Graduate Center English Alum Awarded 2020 Guggenheim Fellowship

Jenny Boully (Photo courtesy of Boully)

Jenny Boully (Ph.D. ’11, English), a writer who currently teaches at Columbia College Chicago and the Bennington Writing Seminars, was awarded a prestigious 2020 Guggenheim Fellowship. This year’s 175 recipients were selected from a field of close to 3,000 applicants across the arts and sciences.

Boully says she intends to use the fellowship to help her finish a collection of memoiristic essays centered on her adolescence within a demimonde of misfits. She credits The Graduate Center as a source of guidance, teaching, and support. "The Graduate Center is where I began to think and write critically about the perils of adolescence for girl-children," she says. "My dissertation adviser, Wayne Koestenbaum, was extremely instrumental in allowing me to enter this creative space that converses with the critical."

Boully, whose award is for the category of general nonfiction, is the author of Betwixt-and-Between: Essays on the Writing Life. Her other publications include not merely because of the unknown that was stalking toward themThe Book of Beginnings and Endings: Essays[one love affair]*of the mismatched teacups, of the single-serving spoon: a book of failures.
 
Her first book, The Body: An Essay, comprised of footnotes to a nonexistent text, is considered a canonical experimental text and has been excerpted in anthologies including The Next American Essay and The Best American Poetry.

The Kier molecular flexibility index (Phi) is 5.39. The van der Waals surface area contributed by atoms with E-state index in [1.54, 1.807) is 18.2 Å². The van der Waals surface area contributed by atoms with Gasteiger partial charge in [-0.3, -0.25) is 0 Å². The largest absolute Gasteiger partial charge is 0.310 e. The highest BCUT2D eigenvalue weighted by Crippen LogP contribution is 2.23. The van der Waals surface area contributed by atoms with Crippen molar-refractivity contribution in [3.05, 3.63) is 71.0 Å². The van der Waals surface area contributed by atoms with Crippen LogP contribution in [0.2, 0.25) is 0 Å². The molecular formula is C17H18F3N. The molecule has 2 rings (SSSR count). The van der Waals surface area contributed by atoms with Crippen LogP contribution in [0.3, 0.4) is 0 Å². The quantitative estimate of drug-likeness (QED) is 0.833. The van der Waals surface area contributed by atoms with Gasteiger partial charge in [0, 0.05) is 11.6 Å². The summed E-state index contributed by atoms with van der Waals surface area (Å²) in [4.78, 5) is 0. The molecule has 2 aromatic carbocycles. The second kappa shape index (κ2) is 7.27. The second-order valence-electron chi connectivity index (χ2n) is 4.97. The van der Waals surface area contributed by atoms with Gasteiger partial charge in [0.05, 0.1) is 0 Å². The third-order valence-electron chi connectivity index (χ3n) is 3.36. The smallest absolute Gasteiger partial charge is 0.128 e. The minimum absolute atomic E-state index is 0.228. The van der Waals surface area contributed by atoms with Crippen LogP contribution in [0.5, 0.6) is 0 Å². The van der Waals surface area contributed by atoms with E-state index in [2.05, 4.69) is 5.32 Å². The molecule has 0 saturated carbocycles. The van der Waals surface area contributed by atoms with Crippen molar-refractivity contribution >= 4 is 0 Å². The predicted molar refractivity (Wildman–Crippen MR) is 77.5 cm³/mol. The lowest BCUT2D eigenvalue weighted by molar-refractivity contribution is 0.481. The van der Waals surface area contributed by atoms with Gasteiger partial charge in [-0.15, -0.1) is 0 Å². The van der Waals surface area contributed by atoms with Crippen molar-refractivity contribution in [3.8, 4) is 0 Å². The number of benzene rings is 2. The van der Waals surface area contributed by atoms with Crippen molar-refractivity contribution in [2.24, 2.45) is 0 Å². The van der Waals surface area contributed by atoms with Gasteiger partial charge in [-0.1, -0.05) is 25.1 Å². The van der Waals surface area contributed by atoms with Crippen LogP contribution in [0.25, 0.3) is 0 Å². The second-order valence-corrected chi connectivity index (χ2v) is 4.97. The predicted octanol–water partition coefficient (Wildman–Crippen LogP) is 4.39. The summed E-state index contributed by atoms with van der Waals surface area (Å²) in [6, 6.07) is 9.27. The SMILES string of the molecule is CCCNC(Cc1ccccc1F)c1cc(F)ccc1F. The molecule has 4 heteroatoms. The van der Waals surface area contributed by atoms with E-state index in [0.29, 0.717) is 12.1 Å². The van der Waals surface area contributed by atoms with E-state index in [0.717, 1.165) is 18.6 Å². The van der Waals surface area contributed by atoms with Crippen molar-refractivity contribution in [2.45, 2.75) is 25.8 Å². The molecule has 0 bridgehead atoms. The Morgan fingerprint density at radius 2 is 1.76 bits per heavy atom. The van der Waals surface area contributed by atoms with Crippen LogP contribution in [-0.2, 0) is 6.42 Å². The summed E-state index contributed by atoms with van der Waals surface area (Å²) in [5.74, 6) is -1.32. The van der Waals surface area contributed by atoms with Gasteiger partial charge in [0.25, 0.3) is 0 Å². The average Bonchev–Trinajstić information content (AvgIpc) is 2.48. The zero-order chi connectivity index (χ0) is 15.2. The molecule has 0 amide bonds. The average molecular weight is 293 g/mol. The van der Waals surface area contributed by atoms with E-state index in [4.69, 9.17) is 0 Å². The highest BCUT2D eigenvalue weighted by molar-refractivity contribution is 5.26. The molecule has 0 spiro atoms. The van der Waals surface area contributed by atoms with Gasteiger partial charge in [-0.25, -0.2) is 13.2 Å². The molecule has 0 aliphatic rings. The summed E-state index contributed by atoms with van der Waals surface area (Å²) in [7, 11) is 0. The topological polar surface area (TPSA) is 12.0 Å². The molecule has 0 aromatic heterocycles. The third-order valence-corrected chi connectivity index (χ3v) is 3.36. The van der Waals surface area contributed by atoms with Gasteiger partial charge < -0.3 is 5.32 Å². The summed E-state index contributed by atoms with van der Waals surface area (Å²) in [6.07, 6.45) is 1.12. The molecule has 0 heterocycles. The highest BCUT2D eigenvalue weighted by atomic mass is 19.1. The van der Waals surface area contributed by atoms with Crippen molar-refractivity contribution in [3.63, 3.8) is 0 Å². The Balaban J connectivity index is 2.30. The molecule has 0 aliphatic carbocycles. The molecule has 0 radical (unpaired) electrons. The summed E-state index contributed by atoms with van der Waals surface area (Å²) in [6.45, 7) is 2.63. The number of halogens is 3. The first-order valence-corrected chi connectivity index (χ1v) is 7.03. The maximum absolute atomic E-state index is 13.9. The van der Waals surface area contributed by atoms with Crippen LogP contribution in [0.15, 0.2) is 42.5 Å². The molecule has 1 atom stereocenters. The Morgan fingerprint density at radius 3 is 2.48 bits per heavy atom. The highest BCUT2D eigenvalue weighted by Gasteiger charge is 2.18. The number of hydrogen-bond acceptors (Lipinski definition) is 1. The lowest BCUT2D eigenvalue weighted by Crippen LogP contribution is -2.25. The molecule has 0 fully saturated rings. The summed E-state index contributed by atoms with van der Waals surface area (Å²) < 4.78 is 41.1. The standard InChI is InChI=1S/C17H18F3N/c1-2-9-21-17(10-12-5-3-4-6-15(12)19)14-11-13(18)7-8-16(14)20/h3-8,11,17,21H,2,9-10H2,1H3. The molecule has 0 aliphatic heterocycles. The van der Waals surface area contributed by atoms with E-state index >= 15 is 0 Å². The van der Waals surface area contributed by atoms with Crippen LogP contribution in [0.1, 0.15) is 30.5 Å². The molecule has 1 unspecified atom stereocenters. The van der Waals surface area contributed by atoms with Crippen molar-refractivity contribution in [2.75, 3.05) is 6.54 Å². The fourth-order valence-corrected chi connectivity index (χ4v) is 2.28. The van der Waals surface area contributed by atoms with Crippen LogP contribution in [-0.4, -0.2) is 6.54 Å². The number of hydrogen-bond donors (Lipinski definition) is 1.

“It’s exceptionally encouraging to be able to share such positive news at this terribly challenging time,” said Edward Hirsch, president of the Guggenheim Foundation.  “A Guggenheim fellowship has always offered practical assistance, helping fellows do their work, but for many of the new fellows, it may be a lifeline at a time of hardship, a survival tool as well as a creative one.”

Previous Guggenheim fellows affiliated with The Graduate Center include professors Suzanne Farrin (GC/Hunter, Music) and Helena Rosenblatt (History) in 2019; professors Esther Allen (GC/Baruch; Latin American, Iberian, and Latino Cultures; Sociology/Modern Languages) and Alison Griffiths (GC/Baruch; Theatre/Communication Studies) and alumna Nandini Sikand (Ph.D. ’10, Anthropology) in 2018; Distinguished Professor Nancy Foner (GC/Hunter, Sociology) in 2017; Ph.D. student Joshua Mehigan (English) in 2015; professors Dagmar Herzog (History) and Joan Richardson (English, Comparative Literature, Liberal Studies) in 2012;  and Joshua Brown, executive director of American Social History Project/Center for Media and Learning in 2010.  

Submitted on: APR 9, 2020

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